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British Jews Divided over Rabbis’ Part in Deir Yassin Memorial Event

April 4, 2001
See Original Daily Bulletin From This Date

A decision by leading rabbis to join Palestinian representatives in commemorating Palestinian suffering during the creation of the State of Israel has split British Jewry down the middle.

Rabbi John Rayner, life president of the Union of Liberal and Progressive Synagogues, described his participation in the Deir Yassin Remembered memorial as “a religious, a Jewish, and — in the best sense — a Zionist thing to do.”

But Rabbi Sidney Brichto, a vice president of the union, said that the event would “give a propaganda coup to the Palestinian authorities by diverting attention from the fact that they began an unprovoked intifada” — or violent uprising — “after rejecting peace proposals.”

The union did not take an official position on the event. Neither did the Board of Deputies, the umbrella organization that represents most British Jews.

Board Executive Director Neville Nagler said board officers received invitations to the ceremony, but “agreed it was not a desirable event to get involved with.”

The commemoration consisted of an evening of music, readings, short plays and prayers at the 1,000-seat Peacock Theater in central London.

Organizer Paul Eisen, who is Jewish, said the April 1 event was sold out nearly a week in advance. Despite that, it received virtually no attention in the British press.

The event commemorated an attack by the Irgun and the Stern Gang, underground Jewish militias that sometimes cooperated with but often opposed the central Zionist authority, on the Arab village of Deir Yassin on the western edge of Jerusalem.

A report in The New York Times on April 13, 1948, said that 254 Arabs, including women and children, were killed in the attack. More recent research, including an exhaustive study by Palestinian academics, puts the figure closer to 100.

Official Zionist leaders condemned the incident, and David Ben-Gurion — leader of the pre-state Jewish community — apologized to Jordan’s King Abdullah. Jewish philosopher Martin Buber also spoke out against the killings.

All parties to the conflict had their reasons for exaggerating the casualty figure. The underground Jewish militias believed a higher number would prove their fighting mettle. For the Zionist mainstream, it confirmed the alleged recklessness of the militias.

The Arab leadership trumpeted the event widely, believing it would rouse the Arabs to a belligerent frenzy. Instead, it appeared to have the opposite effect, causing many Arabs to flee their homes in fear of the Jews — as Irgun leader Menachem Begin reportedly acknowledged.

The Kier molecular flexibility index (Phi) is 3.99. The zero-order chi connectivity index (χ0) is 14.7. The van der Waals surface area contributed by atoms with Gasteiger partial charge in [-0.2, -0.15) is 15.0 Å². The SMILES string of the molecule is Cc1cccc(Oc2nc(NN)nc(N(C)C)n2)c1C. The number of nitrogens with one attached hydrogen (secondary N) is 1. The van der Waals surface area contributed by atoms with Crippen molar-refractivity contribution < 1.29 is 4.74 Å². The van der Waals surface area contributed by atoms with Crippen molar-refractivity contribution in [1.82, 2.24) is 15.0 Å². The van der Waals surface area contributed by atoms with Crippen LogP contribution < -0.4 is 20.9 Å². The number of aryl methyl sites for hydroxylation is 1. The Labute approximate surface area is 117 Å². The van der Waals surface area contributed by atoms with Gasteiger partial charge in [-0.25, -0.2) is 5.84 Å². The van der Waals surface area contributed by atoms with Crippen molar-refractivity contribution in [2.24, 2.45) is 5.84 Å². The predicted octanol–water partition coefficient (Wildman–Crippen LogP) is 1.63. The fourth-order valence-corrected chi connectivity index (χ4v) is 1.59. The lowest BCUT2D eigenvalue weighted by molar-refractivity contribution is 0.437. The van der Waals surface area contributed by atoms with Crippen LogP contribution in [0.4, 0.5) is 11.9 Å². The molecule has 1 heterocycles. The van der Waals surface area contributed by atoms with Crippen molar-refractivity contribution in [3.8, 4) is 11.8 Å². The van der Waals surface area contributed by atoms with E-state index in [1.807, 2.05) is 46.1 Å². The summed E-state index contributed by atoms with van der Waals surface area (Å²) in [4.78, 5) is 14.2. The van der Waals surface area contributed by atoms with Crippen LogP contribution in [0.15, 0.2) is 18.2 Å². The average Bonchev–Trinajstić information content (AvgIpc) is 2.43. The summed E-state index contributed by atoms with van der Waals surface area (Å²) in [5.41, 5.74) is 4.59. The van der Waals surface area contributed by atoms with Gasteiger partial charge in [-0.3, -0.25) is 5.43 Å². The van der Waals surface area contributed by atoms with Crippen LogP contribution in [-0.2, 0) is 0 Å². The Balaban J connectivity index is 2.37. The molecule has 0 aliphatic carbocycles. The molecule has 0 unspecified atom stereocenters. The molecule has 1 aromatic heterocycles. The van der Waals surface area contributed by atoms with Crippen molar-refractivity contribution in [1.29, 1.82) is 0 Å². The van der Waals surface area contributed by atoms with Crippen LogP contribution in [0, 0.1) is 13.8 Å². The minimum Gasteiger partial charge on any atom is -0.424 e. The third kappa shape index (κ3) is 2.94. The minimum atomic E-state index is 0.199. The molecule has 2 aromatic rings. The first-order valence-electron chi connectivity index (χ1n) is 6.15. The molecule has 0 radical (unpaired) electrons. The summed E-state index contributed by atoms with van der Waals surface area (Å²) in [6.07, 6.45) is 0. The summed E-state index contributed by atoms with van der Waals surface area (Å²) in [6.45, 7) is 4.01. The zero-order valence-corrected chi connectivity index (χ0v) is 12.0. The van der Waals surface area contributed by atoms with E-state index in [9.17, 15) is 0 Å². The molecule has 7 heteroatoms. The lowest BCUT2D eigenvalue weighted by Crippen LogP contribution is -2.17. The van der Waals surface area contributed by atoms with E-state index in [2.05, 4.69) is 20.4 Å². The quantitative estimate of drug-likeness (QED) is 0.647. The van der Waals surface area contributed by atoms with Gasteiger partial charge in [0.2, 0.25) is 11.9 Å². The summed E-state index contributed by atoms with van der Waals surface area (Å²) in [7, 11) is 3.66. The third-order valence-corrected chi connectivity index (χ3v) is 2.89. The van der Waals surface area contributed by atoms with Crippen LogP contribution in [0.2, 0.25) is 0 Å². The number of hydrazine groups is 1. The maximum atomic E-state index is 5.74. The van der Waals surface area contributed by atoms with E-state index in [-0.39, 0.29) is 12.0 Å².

Regardless of the facts, the event has taken on legendary stature in Palestinian circles as a symbol of their alleged persecution at the hands of the Jews.

Eisen described the commemoration as “a creative event, not a religious one.” It took place a week before the April 9 anniversary of the incident, so as not to conflict with Passover.

Eisen said he helped organize the event because Deir Yassin “has come to symbolize Palestinian oppression.

“It’s not commemorated just because it’s an atrocity — if that were the case, we would be commemorating every day of the year on both sides,” he said. “It is as important an event in Jewish history as in Palestinian history. We require, quite rightly, that our suffering is commemorated. Theirs should be too.”

Israeli embassy spokesman D.J. Schneeweis would not comment on the event, saying only: “We look forward to the day when representatives of the Palestinians are able to show the same kind of sympathy for Jewish suffering at the hands of the Palestinians as Jewish representatives are showing for them.”

Rabbi Rayner said he thought the event had “achieved something significant. It was a mixture specifically of Palestinians and Jews in an atmosphere of mutual understanding and respect.”

Eisen said he guessed the audience was about 60 percent Palestinian, with “significant” Jewish representation, including a number of rabbis.

The announcement that Rabbi Rayner and Rabbi Jeffrey Newman, another senior Liberal figure, would attend prompted furious debate on the letters page of the Jewish Chronicle, the country’s leading Jewish weekly.

Rabbi Rayner said the event itself “totally disproved” apprehensions.

“There were no demonstrations or acrimony or bitterness of any kind,” he said. “If only relations between the politicians were as good as between members of the audience, there would be real hope for the future.”

Other than a poem satirizing Israeli Cabinet Minister Natan Sharansky, the event was “very courteous,” Rabbi Rayner added.

Eisen said one of the short plays, “Friday Morning,” had made Jewish members of the audience uncomfortable.

It depicted an Arab father being taken from his home by Jewish militants while his wife leads their children in singing to distract them from what is taking place.

“The father is taken outside and the rest is left to the audience’s imagination,” Eisen said. “Jewish representatives weren’t happy about it, but they insisted it go ahead because it was the truth.”

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